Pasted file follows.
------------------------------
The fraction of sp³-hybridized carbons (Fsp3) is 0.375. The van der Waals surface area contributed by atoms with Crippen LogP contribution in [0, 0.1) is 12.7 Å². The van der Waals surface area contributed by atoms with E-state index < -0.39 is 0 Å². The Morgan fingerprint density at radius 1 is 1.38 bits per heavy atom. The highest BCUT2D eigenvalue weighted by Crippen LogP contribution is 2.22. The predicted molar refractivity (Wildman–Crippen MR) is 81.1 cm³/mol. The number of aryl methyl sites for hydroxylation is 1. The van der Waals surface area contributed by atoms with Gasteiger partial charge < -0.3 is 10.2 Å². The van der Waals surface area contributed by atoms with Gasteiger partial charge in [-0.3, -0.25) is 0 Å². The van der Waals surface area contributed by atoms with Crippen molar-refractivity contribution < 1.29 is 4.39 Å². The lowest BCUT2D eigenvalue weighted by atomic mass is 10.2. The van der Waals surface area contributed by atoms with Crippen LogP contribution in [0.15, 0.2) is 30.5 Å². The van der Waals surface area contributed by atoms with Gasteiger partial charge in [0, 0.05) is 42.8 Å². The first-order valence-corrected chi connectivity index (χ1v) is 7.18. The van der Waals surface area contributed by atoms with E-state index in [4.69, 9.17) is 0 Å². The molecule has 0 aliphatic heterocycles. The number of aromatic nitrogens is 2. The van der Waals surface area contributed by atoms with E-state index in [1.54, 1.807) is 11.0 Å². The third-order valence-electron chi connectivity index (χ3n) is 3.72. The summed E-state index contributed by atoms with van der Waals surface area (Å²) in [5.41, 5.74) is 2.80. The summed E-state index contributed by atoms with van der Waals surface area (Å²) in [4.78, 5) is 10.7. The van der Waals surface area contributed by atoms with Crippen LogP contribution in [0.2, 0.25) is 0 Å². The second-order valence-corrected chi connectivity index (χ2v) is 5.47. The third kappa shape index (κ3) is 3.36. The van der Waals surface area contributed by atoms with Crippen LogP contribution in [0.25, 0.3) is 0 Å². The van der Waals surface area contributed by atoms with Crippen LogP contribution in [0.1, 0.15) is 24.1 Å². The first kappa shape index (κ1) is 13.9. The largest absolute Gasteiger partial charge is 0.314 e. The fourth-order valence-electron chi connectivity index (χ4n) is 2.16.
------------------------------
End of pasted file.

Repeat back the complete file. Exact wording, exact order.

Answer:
The fraction of sp³-hybridized carbons (Fsp3) is 0.375. The van der Waals surface area contributed by atoms with Crippen LogP contribution in [0, 0.1) is 12.7 Å². The van der Waals surface area contributed by atoms with E-state index < -0.39 is 0 Å². The Morgan fingerprint density at radius 1 is 1.38 bits per heavy atom. The highest BCUT2D eigenvalue weighted by Crippen LogP contribution is 2.22. The predicted molar refractivity (Wildman–Crippen MR) is 81.1 cm³/mol. The number of aryl methyl sites for hydroxylation is 1. The van der Waals surface area contributed by atoms with Gasteiger partial charge < -0.3 is 10.2 Å². The van der Waals surface area contributed by atoms with Gasteiger partial charge in [-0.3, -0.25) is 0 Å². The van der Waals surface area contributed by atoms with Crippen molar-refractivity contribution < 1.29 is 4.39 Å². The lowest BCUT2D eigenvalue weighted by atomic mass is 10.2. The van der Waals surface area contributed by atoms with Crippen LogP contribution in [0.15, 0.2) is 30.5 Å². The van der Waals surface area contributed by atoms with Gasteiger partial charge in [0, 0.05) is 42.8 Å². The first-order valence-corrected chi connectivity index (χ1v) is 7.18. The van der Waals surface area contributed by atoms with E-state index in [4.69, 9.17) is 0 Å². The molecule has 0 aliphatic heterocycles. The number of aromatic nitrogens is 2. The van der Waals surface area contributed by atoms with E-state index in [1.54, 1.807) is 11.0 Å². The third-order valence-electron chi connectivity index (χ3n) is 3.72. The summed E-state index contributed by atoms with van der Waals surface area (Å²) in [5.41, 5.74) is 2.80. The summed E-state index contributed by atoms with van der Waals surface area (Å²) in [4.78, 5) is 10.7. The van der Waals surface area contributed by atoms with Crippen LogP contribution in [0.2, 0.25) is 0 Å². The second-order valence-corrected chi connectivity index (χ2v) is 5.47. The third kappa shape index (κ3) is 3.36. The van der Waals surface area contributed by atoms with Crippen LogP contribution in [0.25, 0.3) is 0 Å². The van der Waals surface area contributed by atoms with Crippen LogP contribution in [0.1, 0.15) is 24.1 Å². The first kappa shape index (κ1) is 13.9. The largest absolute Gasteiger partial charge is 0.314 e. The fourth-order valence-electron chi connectivity index (χ4n) is 2.16.